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Pacific Gas and Electric Co. v. G.W. Thomas Drayage & Rigging Co

Melissa A. Hale

ProfessorMelissa A. Hale

CaseCast "What you need to know"

CaseCast –  "What you need to know"

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Pacific Gas and Electric Co. v. G.W. Thomas Drayage & Rigging Co
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    Brief Fact Summary. G.W. Thomas Drayage & Rigging Co. (Defendant) appeals from a judgment for Pacific Gas and Electric Co. (Plaintiff) in an action for damages for injury to property under an indemnity clause in the contract.

    Synopsis of Rule of Law. A party may offer parol evidence to show the meaning of terms of a contract when the language of the contract is susceptible to the interpretation argued by the party.

    Facts. Defendant entered into a contract with the Plaintiff to furnish the labor and equipment necessary to remove and replace the upper metal cover of Plaintiff’s steam turbine. Defendant agreed to perform the work at its own expense and risk and to indemnify Plaintiff against any loss, damage and liability resulting from injury to property arising out of the performance of the contract. During work the cover fell and damaged the exposed rotor of the turbine. Plaintiff brought action to recover for repairs in the amount of $25,144.51. During the trial it dismissed a count based on negligence and secured judgment on the theory that the indemnity provision covered injury to all property regardless of ownership. Defendant offered evidence to prove that the indemnity clause covers injury to property of third parties only and not to Plaintiff’s property. The trial court held that the plain language of the agreement also required defendant to indemnify Plaintiff for injuries to Plaintiff’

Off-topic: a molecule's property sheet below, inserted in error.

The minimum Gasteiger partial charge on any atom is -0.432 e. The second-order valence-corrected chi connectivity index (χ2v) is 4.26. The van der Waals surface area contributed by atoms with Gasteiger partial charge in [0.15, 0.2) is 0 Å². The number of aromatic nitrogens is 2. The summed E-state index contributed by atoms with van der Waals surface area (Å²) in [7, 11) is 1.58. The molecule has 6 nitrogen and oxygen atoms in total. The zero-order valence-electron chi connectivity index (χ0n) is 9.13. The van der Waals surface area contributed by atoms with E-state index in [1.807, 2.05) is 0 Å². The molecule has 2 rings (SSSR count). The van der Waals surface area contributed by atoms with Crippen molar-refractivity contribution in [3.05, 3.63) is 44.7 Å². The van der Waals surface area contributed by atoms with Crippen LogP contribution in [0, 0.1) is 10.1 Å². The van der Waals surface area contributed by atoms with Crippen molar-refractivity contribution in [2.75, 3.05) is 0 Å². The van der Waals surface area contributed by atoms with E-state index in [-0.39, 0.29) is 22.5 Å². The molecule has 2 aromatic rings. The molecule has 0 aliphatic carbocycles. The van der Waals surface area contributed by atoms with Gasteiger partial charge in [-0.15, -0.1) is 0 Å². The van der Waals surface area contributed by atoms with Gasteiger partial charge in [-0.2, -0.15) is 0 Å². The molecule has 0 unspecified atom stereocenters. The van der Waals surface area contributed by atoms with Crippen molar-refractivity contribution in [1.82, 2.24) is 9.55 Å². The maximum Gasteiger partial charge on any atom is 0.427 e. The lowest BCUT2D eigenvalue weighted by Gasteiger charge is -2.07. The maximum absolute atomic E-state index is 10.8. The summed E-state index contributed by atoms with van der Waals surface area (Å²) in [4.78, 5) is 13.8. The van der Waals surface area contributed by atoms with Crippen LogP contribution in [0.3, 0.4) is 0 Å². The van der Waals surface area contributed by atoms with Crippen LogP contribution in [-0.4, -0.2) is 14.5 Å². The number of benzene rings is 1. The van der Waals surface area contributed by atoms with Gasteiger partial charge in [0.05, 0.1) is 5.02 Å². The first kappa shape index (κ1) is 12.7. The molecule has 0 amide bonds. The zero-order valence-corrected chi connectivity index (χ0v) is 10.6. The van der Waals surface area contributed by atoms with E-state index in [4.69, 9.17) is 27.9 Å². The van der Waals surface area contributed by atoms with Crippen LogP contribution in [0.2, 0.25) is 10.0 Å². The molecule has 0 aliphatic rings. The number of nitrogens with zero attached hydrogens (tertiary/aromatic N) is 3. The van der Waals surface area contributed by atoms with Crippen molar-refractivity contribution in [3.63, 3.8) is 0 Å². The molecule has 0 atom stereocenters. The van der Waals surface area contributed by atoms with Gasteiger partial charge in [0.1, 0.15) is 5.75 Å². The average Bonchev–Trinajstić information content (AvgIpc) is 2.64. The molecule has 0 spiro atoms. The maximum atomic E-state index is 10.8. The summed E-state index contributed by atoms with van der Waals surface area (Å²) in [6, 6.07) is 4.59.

s property. The court refused to admit extrinsic evidence that would contradict its interpretation.

    Issue. Whether extrinsic evidence may be admitted on the basis of the plain language meaning?

    Held. No. Judgment is reversed.
    The test of admissibility of extrinsic evidence to explain the meaning of a written instrument is not whether it appears to the court to be plain and ambiguous on its face but whether the offered evidence is relevant to prove a meaning to which the language of the instrument is reasonably susceptible. In other words, extrinsic evidence to show intent is admissible in almost every case. To limit the meaning of a contract based on the plain meaning would deny the relevance of the intention of the parties. The meaning of a writing can only be found by interpretation in the light of all the circumstances that reveal the sense in which the writer used the words.
    Here, the trial court was wrong to not consider extrinsic evidence offered to show that the indemnity clause in the contract was not intended to cover injuries to Plaintiff’s property. Defendant was allowed to offer his evidence.

    Discussion. Interpretation addresses how the parties may show the meaning of the terms contained in the writing. This court adopts the Corbin view, which is the subjective approach, which allows parties to introduce extrinsic evidence to aid in the interpretation of a contract even if the writing is an integration.


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